Retail sales rebound in Middle East and globally amid uncertain outlook
The world's 250 largest retailers recorded sales growth in excess of five percent (between June 2010 and June 2011), according to the '2012 Global Powers of Retailing' report from Deloitte, in conjunction with Stores Media. The strongest growth in fiscal year 2010 was generated by Middle Eastern, African and Latin American retailers, with Middle Eastern and African retailers generating the highest compound annual growth rate of all regions over the 2005-2010 period.
The figures for the 250 largest retailers mark a substantial improvement, when the group recorded anaemic growth of just 1.2 percent, and were achieved despite the end of fiscal stimulus in the United States, the crisis in the eurozone, and tighter monetary policy in key emerging markets. The report also found that profitability improved, with net profit increasing to 3.8 percent in 2010, up from 3.1 percent in 2009. Nearly all of the companies that disclosed their bottomlines (183 of 195) operated at a profit in 2010, and more than two-thirds of the reporting companies saw an improvement in their net profit margin. While this performance has been impressive, retailers will have been concerned by the deterioration in the global economy over the latter half of 2011. Dr Ira Kalish, director of Consumer Business for Deloitte Research, said: "The global economy is decelerating, with growth in 2012 likely to be slower than in 2011 in many of the world's leading markets. The eurozone crisis continues to drain investor and consumer confidence, while growth in the US next year is unlikely to significantly reduce unemployment. China and the other Bric (Brazil, Russia, India and Chiba) economies are slowing as a result of tighter fiscal policy and weaker global growth, and while Japan is expected to grow strongly next year, this is only because 2011 was so poor following the devastating earthquake and tsunami." Commodity prices However, retailers may find some silver linings in this otherwise cloudy environment.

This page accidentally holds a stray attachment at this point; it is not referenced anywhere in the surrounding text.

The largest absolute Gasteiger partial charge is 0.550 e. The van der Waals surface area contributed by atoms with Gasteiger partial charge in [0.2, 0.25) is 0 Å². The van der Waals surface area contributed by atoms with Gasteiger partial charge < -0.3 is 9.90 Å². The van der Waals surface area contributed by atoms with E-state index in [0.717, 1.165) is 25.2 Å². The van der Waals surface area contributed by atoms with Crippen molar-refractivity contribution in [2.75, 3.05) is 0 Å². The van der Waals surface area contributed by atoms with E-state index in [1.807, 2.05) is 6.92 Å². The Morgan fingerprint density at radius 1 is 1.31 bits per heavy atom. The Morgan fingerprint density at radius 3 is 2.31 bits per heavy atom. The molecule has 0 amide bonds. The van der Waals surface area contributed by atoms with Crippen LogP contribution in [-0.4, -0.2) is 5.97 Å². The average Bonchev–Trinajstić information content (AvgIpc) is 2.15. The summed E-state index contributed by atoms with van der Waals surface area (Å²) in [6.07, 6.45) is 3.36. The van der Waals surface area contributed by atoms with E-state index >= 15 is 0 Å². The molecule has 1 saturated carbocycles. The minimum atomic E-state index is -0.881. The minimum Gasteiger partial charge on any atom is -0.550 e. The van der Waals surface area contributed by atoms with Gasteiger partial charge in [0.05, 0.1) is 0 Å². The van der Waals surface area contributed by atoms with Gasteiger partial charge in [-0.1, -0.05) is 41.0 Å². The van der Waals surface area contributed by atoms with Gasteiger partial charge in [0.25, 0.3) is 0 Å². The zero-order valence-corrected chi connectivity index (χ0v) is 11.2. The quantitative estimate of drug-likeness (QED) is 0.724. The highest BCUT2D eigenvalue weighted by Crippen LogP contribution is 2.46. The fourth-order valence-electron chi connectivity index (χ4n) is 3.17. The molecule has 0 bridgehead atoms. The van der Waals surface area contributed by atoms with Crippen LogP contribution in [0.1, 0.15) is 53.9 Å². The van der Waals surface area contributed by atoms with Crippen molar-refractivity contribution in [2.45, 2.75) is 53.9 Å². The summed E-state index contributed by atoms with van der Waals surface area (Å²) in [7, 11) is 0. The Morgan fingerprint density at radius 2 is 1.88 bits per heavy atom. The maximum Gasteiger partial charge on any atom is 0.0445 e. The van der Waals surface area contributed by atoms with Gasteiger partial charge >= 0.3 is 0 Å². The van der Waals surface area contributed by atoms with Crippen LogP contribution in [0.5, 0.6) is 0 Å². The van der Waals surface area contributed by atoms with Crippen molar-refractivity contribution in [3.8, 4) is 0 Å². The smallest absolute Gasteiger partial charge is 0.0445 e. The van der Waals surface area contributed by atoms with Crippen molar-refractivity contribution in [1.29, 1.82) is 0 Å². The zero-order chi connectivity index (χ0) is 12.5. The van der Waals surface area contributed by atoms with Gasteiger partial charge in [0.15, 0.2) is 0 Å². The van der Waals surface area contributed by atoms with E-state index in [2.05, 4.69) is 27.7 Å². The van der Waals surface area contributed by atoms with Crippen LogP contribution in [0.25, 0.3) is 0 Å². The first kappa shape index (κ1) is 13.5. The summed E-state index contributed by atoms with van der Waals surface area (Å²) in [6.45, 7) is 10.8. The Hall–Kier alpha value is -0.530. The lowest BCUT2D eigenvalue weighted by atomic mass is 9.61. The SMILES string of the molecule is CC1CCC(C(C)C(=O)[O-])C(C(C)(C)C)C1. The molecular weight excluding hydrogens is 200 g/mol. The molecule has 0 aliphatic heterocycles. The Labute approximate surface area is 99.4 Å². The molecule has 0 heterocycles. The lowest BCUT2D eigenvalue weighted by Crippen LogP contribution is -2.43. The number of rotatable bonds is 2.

One positive effect of slower global growth will be the continued dampening of commodity prices. For retailers, this means some improvement on the cost side of the ledger while retail price inflation in some economies presents an opportunity for improved profit margins, even in the context of slow top-line growth. "The most significant silver lining is the long term. Even though the economic environment in 2012 will be difficult, the long-term outlook for the global economy remains good.
Despite demographic and structural headwinds, China will continue to grow while other emerging markets such as India, Brazil, Turkey, Indonesia, and parts of South America, sub-Saharan Africa and the Middle East offer the possibility of stronger growth as well as new opportunities for the world's leading retailers," he added. Other key findings include aggregate sales of the top 250 reached $3.94 trillion; the share of total top 250 retail sales accounted for by the top 10 retailers slipped again in 2010 to 29.4 percent, down from 30 percent in 2009 and a high of 30.2 percent in 2008; the proportion of sales generated from foreign operations increased to 23.4 percent in 2010, up from 22.2 percent in 2009 and higher than the previous peak of 22.9 percent in 2008; and the pace of globalisation increased last year, with 88 new market entries made by 40 retailers across 57 countries.
Across channels Though physical openings in new countries increased this year, another popular method for retailers to use to test new markets was to establish an online presence. Most retailers operate across multiple channels (example stores, catalogues, online, call centres, social networking, digital displays and mobile), but few understand how consumers are using and shopping across each of these channels and even fewer have a seamless, consistent, and comprehensive multichannel strategy. "As consumers become savvier, they are increasingly taking charge of their shopping experience, identifying and exploiting many different sources of information and channels to optimise the different elements of their shopping journey.
Since customers do not distinguish between channels, retailers will have to support seamless integration among all their channels such as access to their full range of products, customer information, and order information. In less than a few years, it is likely that consumers will expect to use a mobile device to get real-time inventory information about the closest stores or to order a product while in a store and have it delivered at home. In 2012, retailers will need to continue developing innovative multichannel solutions," Kalish added.